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Time Limit: 1000MSMemory Limit: 65536K
Total Submissions: 1557Accepted: 788Special Judge


A well known algorithm called heapsort is a deterministic sorting algorithm taking O(n log n) time and O(1) additional memory. Let us describe ascending sorting of an array of different integer numbers.
The algorithm consists of two phases. In the first phase, called heapification, the array of integers to be sorted is converted to a heap. An array a[1 . . . n] of integers is called a heap if for all 1 <= i <= n the following heap conditions are satisfied:
  • if 2i <= n then a[i] > a[2i];
  • if 2i + 1 <= n then a[i] > a[2i + 1].

We can interpret an array as a binary tree, considering children of element a[i] to be a[2i] and a[2i + 1]. In this case the parent of a[i] is a[i div 2], where i div 2 = [i/2]. In terms of trees the property of being a heap means that for each node its value is greater than the values of its children.
In the second phase the heap is turned into a sorted array. Because of the heap condition the greatest element in the heapified array is a[1]. Let us exchange it with a[n], now the greatest element of the array is at its correct position in the sorted array. This is called extract-max.
Now let us consider the part of the array a[1 . . . n-1]. It may be not a heap because the heap condition may fail for i = 1. If it is so (that is, either a[2] or a[3], or both are greater than a[1]) let us exchange the greatest child of a[1] with it, restoring the heap condition for i = 1. Now it is possible that the heap condition fails for the position that now contains the former value of a[1]. Apply the same procedure to it, exchanging it with its greatest child. Proceeding so we convert the whole array a[1 . . . n-1] to a heap. This procedure is called sifting down. After converting the part a[1 . . . n-1] to a heap by sifting, we apply extract-max again, putting second greatest element of the array to a[n - 1], and so on.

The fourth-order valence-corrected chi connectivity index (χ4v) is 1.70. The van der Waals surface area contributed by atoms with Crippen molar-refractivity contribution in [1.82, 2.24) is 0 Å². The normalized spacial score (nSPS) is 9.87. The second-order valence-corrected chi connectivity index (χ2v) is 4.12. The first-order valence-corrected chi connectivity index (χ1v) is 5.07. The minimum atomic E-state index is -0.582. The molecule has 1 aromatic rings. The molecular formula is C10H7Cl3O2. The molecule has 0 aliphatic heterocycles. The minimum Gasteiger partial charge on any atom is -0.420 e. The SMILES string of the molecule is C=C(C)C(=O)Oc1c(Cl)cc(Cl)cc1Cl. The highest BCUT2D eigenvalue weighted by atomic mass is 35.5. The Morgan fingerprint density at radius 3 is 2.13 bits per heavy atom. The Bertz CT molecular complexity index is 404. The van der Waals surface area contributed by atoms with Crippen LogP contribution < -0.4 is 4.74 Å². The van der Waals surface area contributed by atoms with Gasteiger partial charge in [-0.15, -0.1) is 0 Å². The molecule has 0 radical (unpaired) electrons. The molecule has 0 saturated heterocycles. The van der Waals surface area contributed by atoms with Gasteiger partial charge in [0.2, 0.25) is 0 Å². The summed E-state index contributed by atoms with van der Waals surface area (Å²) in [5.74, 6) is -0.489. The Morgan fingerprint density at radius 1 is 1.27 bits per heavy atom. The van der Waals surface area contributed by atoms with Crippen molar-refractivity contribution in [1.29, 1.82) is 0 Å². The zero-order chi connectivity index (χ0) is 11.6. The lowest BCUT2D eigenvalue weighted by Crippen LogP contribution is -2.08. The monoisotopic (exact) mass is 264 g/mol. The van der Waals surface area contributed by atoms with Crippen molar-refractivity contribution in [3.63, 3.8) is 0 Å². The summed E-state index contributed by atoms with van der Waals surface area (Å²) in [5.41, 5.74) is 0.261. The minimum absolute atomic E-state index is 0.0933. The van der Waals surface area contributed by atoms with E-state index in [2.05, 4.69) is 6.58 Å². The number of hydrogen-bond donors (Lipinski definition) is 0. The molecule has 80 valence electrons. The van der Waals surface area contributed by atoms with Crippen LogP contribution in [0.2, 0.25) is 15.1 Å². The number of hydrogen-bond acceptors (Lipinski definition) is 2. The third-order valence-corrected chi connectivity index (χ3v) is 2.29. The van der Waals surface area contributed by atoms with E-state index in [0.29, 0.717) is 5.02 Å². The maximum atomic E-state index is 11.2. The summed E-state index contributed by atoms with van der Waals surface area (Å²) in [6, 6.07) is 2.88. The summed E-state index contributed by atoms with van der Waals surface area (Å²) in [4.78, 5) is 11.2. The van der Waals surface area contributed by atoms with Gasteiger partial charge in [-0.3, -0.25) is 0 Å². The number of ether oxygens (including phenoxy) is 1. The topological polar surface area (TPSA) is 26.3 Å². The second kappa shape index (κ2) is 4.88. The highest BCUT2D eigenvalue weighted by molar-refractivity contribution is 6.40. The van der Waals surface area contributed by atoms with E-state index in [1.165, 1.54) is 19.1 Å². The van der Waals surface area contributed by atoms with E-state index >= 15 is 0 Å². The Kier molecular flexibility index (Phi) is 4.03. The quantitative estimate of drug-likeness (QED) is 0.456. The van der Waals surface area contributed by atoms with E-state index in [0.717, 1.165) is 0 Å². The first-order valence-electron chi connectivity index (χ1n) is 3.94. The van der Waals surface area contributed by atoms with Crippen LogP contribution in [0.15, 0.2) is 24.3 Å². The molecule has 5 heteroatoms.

For example, let us see how the heap a = (5, 4, 2, 1, 3) is converted to a sorted array. Let us make the first extract-max. After that the array turns to (3, 4, 2, 1, 5). Heap condition fails for a[1] = 3 because its child a[2] = 4 is greater than it. Let us sift it down, exchanging a[1] and a[2]. Now the array is (4, 3, 2, 1, 5). The heap condition is satisfied for all elements, so sifting is over. Let us make extract-max again. Now the array turns to (1, 3, 2, 4, 5). Again the heap condition fails for a[1]; exchanging it with its greatest child we get the array (3, 1, 2, 4, 5) which is the correct heap. So we make extract-max and get (2, 1, 3, 4, 5). This time the heap condition is satisfied for all elements, so we make extract-max, getting (1, 2, 3, 4, 5). The leading part of the array is a heap, and the last extract-max finally gives (1, 2, 3, 4, 5).
It is known that heapification can be done in O(n) time. Therefore, the most time consuming operation in heapsort algorithm is sifting, which takes O(n log n) time. In this problem you have to find a heapified array containing different numbers from 1 to n, such that when converting it to a sorted array, the total number of exchanges in all sifting operations is maximal possible. In the example above the number of exchanges is 1 + 1 + 0 + 0 + 0 = 2, which is not the maximum. (5, 4, 3, 2, 1) gives the maximal number of 4 exchanges for n = 5.


Input contains n (1 <= n <= 50 000).


Output the array containing n different integer numbers from 1 to n, such that it is a heap, and when converting it to a sorted array, the total number of exchanges in sifting operations is maximal possible. Separate numbers by spaces.

Sample Input


Sample Output

6 5 3 2 4 1


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